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Salt Lake City, Temple, Mormon, LDS, Temple Square, Utah

Temple Square and Genealogy

Visit Temple Square to experience Mormon culture and pioneer heritage with guided tours featuring historic sites, exhibits, gardens, and the largest genealogy library of its kind in the world.

Temple Square & Genealogy

Historic Temple Square, (801) 240-2534, is bounded by North, West and South Temple streets. Salt Lake City was laid out with Temple Square as its heart. The 10-acre area contains the famed Salt Lake Temple built between 1853 and 1893 and the Salt Lake Tabernacle housing the huge pipe organ, which accompanies the Mormon Tabernacle Choir. The public is invited to the Choir's free weekly Sunday television and radio broadcast in the Tabernacle at 9:30 a.m. (audience must be seated by 9:15), the choir's rehearsal every Thurs. at 8 p.m., and the organ recital at noon Mon.- Sat. and 2 p.m. on Sunday.

Temple Square has two visitor centers and offers complimentary tours daily. A courtesy van scheduled each half hour between 9:00 a.m. and 6:30 p.m. travels from the Salt Lake International Airport to Temple Square for a guided tour, then returns. The van trip and tour require a minimum of 90 minutes between connecting flights, www.templesquarehospitality.com.  West of Temple Square is the Museum of Church History and Art, (801) 240-3310, which exhibits art and relics related to the Mormon church from the mid-1800's to the present.

Immediately south of the Museum, is the Family History Library, (801) 240-6536, housing one of the largest collections of genealogical records in the world. Imagine walking into The Family History Library of the Church of Jesus Christ of Latter-day Saints. You have the intention of spending 15 minutes. 5 hours go by in what seemed the blink of an eye, and it's no wonder. The Family History Library is the largest library of its kind in the world. With more than 2 billion names of the deceased, most of whom were born before 1930, if you search back 10 or 12 generations, you begin to get the feeling, "We really are all related!"  With an average of 1,500 visitors daily, it's one of the most popular tourist destinations in Salt Lake City. The Family History Library is staffed with more than 100 full-time and part-time professional staff and 700 well-trained volunteers to assist visitors with their search. The staff is well-known for its accommodating, friendly, and helpful demeanor. The library, founded in 1894, was originally intended to gather genealogical records and to assist members of the Church of Jesus Christ of Latter-day Saints with their family history and genealogical research. The present Family History Library opened on October 23, 1985 and is open to the public at no charge. Most casual visitors come with names of one or two ancestors and begin their search on the database via one of their 84 patron computers. Also available are 2 1/2 million rolls of microfilmed genealogical records, 727,000 microfiche, 356,000 books, serials and additional formats, 4,500 periodicals, and 3,725 electronic resources. The library contains genealogical records from North America, Latin America, the British Isles, Africa, Asia, and Australia. In addition, the library continues its work on expanding its records with more than 200 cameras around the world (45 countries) currently digitizing records. To date, the library's records have been filmed in over 110 countries, territories, and possessions. The Family History Library's normal hours of operation are Mondays, 8:00 AM to 5:00 PM,Tuesdays through Saturdays, 8:00 AM to 9:00 PM, and closed on Sundays.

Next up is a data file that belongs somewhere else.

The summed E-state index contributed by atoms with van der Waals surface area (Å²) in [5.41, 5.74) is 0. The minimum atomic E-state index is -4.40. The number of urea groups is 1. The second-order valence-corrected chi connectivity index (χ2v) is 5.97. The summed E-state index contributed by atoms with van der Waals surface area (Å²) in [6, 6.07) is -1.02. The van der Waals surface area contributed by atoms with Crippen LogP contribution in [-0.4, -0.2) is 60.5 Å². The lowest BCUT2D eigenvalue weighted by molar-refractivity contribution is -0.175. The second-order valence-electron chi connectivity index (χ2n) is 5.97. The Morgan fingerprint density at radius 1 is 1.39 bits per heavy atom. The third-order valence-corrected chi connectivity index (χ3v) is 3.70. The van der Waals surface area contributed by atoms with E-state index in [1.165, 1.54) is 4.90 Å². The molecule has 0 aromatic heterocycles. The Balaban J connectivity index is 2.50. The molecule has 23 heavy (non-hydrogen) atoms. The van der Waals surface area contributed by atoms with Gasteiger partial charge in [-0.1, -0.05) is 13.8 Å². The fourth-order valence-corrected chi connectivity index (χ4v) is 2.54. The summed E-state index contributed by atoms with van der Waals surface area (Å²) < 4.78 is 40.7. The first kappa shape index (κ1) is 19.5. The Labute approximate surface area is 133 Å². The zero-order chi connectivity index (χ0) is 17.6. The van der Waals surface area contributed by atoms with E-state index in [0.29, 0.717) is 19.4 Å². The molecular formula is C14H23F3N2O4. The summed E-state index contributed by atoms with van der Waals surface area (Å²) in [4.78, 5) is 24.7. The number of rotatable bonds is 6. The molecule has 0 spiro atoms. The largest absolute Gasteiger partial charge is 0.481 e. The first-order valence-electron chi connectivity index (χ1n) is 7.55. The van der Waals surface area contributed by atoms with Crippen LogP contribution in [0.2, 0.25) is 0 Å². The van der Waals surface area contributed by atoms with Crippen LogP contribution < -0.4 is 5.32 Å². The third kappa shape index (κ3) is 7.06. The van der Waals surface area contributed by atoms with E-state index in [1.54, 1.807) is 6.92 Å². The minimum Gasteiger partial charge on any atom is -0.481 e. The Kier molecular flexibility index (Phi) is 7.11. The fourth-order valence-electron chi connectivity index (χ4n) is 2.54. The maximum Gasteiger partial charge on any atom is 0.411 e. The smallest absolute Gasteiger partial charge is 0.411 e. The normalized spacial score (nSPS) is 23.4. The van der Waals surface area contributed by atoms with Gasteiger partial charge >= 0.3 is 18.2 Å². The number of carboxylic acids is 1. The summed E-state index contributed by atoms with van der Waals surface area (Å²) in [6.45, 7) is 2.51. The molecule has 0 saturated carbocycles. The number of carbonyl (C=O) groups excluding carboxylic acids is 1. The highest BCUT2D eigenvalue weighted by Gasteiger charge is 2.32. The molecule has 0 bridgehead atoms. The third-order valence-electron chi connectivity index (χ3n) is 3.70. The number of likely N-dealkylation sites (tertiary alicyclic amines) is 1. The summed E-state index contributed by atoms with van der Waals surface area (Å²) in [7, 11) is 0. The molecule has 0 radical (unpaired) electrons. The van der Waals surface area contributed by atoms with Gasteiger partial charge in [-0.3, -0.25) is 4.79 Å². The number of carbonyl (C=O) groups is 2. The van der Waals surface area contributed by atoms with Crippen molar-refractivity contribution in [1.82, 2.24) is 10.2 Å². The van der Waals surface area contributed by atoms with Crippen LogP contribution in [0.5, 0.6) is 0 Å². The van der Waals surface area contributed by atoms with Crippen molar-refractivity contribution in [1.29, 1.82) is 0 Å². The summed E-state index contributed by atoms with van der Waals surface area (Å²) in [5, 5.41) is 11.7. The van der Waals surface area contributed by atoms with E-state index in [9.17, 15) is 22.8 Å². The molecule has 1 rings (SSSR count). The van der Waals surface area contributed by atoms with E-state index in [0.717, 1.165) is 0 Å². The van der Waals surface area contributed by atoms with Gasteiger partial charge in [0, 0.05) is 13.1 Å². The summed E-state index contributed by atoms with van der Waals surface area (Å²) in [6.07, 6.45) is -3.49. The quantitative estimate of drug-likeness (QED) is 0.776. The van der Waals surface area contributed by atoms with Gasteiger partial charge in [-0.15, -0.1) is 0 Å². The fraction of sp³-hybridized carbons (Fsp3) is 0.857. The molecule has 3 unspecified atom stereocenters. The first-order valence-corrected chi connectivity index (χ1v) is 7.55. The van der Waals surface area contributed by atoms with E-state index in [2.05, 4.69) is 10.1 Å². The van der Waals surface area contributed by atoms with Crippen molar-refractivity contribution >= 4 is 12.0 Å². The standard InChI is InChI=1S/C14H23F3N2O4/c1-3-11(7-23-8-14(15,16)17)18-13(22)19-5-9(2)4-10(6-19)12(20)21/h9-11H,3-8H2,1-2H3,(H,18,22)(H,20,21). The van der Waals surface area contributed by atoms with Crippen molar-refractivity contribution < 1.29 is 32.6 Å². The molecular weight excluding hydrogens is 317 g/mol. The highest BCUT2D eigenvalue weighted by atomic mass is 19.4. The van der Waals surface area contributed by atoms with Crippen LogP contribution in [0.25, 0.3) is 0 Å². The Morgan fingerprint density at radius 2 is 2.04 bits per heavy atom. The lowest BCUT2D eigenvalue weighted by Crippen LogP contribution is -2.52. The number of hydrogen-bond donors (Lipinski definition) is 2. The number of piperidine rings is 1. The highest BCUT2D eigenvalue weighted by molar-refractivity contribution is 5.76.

Just east of Temple Square is a plaza and Brigham Young Monument, a larger-than-life statue of the colonizing church leader. It was erected in 1897.

Across the plaza at South Temple Street, The Joseph Smith Memorial Building, (801) 240-1266, is a community center operated by the LDS Church. The Joseph Smith Memorial Building was formerly the Hotel Utah and its lobby has been elegantly restored with a stained glass ceiling and intricate moldings. Tours are offered daily, as well as some films. The building also has a chapel, three restaurants, and the Family Search Center, a public facility introducing visitors to genealogical research.

The Beehive House, (801) 240-2681, east of Temple Square on South Temple, and the Lion House next door are the homes of Mormon Church president Brigham Young and his large family. Tours are offered of the antiques-filled buildings. Lunch and dinner are served at the Lion House.

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